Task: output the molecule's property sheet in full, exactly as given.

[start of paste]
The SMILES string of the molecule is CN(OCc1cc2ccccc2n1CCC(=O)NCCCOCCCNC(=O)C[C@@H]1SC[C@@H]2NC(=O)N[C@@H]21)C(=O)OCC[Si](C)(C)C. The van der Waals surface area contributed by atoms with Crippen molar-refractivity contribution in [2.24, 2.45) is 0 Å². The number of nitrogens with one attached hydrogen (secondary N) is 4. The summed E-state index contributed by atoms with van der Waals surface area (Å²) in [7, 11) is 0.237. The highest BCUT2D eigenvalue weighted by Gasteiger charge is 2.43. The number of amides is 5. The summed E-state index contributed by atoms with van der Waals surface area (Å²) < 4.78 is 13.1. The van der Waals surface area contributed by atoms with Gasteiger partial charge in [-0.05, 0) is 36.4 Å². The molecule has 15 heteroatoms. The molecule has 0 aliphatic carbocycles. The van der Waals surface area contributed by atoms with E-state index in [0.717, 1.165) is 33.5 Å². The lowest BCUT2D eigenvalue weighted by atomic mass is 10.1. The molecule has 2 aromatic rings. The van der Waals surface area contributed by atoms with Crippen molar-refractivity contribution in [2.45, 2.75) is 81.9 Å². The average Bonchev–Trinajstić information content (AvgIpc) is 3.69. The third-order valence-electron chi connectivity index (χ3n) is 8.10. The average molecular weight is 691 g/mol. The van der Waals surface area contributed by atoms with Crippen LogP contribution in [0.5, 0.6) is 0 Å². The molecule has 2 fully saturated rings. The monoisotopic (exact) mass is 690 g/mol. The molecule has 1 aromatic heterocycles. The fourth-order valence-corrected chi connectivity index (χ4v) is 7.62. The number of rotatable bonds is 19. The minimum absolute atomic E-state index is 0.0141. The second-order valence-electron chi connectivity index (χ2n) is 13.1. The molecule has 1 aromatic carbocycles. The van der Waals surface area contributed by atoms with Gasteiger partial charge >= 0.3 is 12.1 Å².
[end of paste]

The SMILES string of the molecule is CN(OCc1cc2ccccc2n1CCC(=O)NCCCOCCCNC(=O)C[C@@H]1SC[C@@H]2NC(=O)N[C@@H]21)C(=O)OCC[Si](C)(C)C. The van der Waals surface area contributed by atoms with Crippen molar-refractivity contribution in [2.24, 2.45) is 0 Å². The number of nitrogens with one attached hydrogen (secondary N) is 4. The summed E-state index contributed by atoms with van der Waals surface area (Å²) in [7, 11) is 0.237. The highest BCUT2D eigenvalue weighted by Gasteiger charge is 2.43. The number of amides is 5. The summed E-state index contributed by atoms with van der Waals surface area (Å²) < 4.78 is 13.1. The van der Waals surface area contributed by atoms with Gasteiger partial charge in [-0.05, 0) is 36.4 Å². The molecule has 15 heteroatoms. The molecule has 0 aliphatic carbocycles. The van der Waals surface area contributed by atoms with E-state index in [0.717, 1.165) is 33.5 Å². The lowest BCUT2D eigenvalue weighted by atomic mass is 10.1. The molecule has 2 aromatic rings. The van der Waals surface area contributed by atoms with Crippen molar-refractivity contribution in [2.45, 2.75) is 81.9 Å². The average Bonchev–Trinajstić information content (AvgIpc) is 3.69. The third-order valence-electron chi connectivity index (χ3n) is 8.10. The average molecular weight is 691 g/mol. The van der Waals surface area contributed by atoms with Crippen LogP contribution in [0.5, 0.6) is 0 Å². The molecule has 2 fully saturated rings. The monoisotopic (exact) mass is 690 g/mol. The molecule has 1 aromatic heterocycles. The fourth-order valence-corrected chi connectivity index (χ4v) is 7.62. The number of rotatable bonds is 19. The minimum absolute atomic E-state index is 0.0141. The second-order valence-electron chi connectivity index (χ2n) is 13.1. The molecule has 1 aromatic carbocycles. The van der Waals surface area contributed by atoms with Gasteiger partial charge >= 0.3 is 12.1 Å².